Abstract: The empirical analysis of auction data has become a thriving field of research over the past thirty years. Relying on sophisticated models and advanced econometric methods, it addresses a wide range of policy questions for both public and private institutions. This chapter offers a guide to the literature by stressing how data features and policy questions have shaped research in the field. The chapter is organized by types of goods for sale and covers auctions of timber, construction and services procurement, oil and gas leases, online auctions, internet advertising, electricity, financial securities, spectrum, as well as used goods. It discusses the idiosyncrasies of each applied setting and the respective empirical findings.
    JEL: G2 L11 L4 L71 L73 L74 L86 L94 L96
    Date: 2021–11
  7. By: Raj Chandra; Gabriel E. Lade; GianCarlo Moschini (Center for Agricultural and Rural Development (CARD) at Iowa State University)
    Abstract: A systematic component of wine quality is believed to depend on the geo-climatic factors of its production conditions. This belief has long been a motivation for the development of geographical indications for wines. In the United States, American Viticulture Areas (AVAs) represent the most common geographic factor firms use to differentiate their products. In this paper, we estimate a discrete choice model of US wine demand to study the market and welfare impact of AVAs. Specifically, we develop a two-level nested logit choice model, featuring many wine products and characteristics-including wine type, brands, and varietals, in addition to AVAs-and estimate it using Nielsen Consumer Panel data over the 2007-2019 period. We find significant welfare gains from AVA information on wine labels. Over the period of interest, the welfare gain attributable to AVAs is estimated at about $2.37 billion, with wine producers and retailers capturing approximately 80% of this surplus. Approximately 90% of consumer welfare gains are due to product differentiation and increased variety, with the remaining gains due to price decreases resulting from increased product competition.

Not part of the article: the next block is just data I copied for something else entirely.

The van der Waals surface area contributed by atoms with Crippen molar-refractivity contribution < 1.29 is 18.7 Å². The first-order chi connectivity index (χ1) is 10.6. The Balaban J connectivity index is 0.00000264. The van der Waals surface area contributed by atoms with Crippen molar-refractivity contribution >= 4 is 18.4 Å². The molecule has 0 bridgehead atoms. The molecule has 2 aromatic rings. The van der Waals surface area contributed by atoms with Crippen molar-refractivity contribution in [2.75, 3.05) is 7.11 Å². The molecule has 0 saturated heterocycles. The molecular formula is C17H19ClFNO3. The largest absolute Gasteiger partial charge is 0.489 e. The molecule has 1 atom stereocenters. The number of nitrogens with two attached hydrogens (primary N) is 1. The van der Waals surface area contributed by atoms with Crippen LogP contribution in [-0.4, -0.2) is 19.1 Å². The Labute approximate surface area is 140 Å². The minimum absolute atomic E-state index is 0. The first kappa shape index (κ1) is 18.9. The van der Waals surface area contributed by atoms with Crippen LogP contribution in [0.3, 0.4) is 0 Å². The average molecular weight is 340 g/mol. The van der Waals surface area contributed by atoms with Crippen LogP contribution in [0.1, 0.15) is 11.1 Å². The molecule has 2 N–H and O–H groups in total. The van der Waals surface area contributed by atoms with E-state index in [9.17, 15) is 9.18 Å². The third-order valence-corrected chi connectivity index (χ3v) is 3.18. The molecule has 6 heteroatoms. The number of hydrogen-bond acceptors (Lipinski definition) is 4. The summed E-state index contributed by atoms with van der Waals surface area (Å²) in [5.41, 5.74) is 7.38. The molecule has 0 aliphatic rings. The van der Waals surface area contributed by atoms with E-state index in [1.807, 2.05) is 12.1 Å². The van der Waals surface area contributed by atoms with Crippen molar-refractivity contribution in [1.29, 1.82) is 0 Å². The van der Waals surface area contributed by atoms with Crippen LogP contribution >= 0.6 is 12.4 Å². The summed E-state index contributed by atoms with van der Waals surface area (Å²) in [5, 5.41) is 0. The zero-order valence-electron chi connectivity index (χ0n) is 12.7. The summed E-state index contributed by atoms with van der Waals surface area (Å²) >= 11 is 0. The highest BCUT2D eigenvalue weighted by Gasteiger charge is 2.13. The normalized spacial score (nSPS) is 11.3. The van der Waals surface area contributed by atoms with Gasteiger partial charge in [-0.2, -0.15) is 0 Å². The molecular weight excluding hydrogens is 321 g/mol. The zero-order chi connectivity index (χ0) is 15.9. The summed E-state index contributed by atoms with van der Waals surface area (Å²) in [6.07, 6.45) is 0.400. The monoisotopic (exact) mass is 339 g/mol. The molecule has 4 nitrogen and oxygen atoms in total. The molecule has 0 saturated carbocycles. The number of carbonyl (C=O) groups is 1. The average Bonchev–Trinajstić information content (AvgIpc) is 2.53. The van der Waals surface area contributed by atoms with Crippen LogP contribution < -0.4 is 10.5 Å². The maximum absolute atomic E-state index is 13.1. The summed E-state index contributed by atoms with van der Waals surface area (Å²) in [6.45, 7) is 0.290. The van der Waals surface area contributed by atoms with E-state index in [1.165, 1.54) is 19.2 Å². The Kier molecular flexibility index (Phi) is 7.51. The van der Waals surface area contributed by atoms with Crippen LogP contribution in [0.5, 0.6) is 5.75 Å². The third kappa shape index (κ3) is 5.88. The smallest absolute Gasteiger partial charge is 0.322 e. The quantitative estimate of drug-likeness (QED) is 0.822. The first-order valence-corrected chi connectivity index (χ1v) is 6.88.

Date: 2021–12
  8. By: Ali Hortaçsu; Olivia R. Natan; Hayden Parsley; Timothy Schwieg; Kevin R. Williams
    Abstract: We study how organizational boundaries affect pricing decisions using comprehensive data from a large U.S. airline. We document that the firm's advanced pricing algorithm, utilizing inputs from different organizational teams, is subject to multiple biases. To quantify the impacts of these biases, we estimate a structural demand model using sales and search data. We recover the demand curves the firm believes it faces using forecasting data. In counterfactuals, we show that correcting biases introduced by organizational teams individually have little impact on market outcomes, but coordinating organizational outcomes leads to higher prices/revenues and increased dead-weight loss in the markets studied.
    JEL: C11 C53 D22 D42 L11 L93
    Date: 2021–11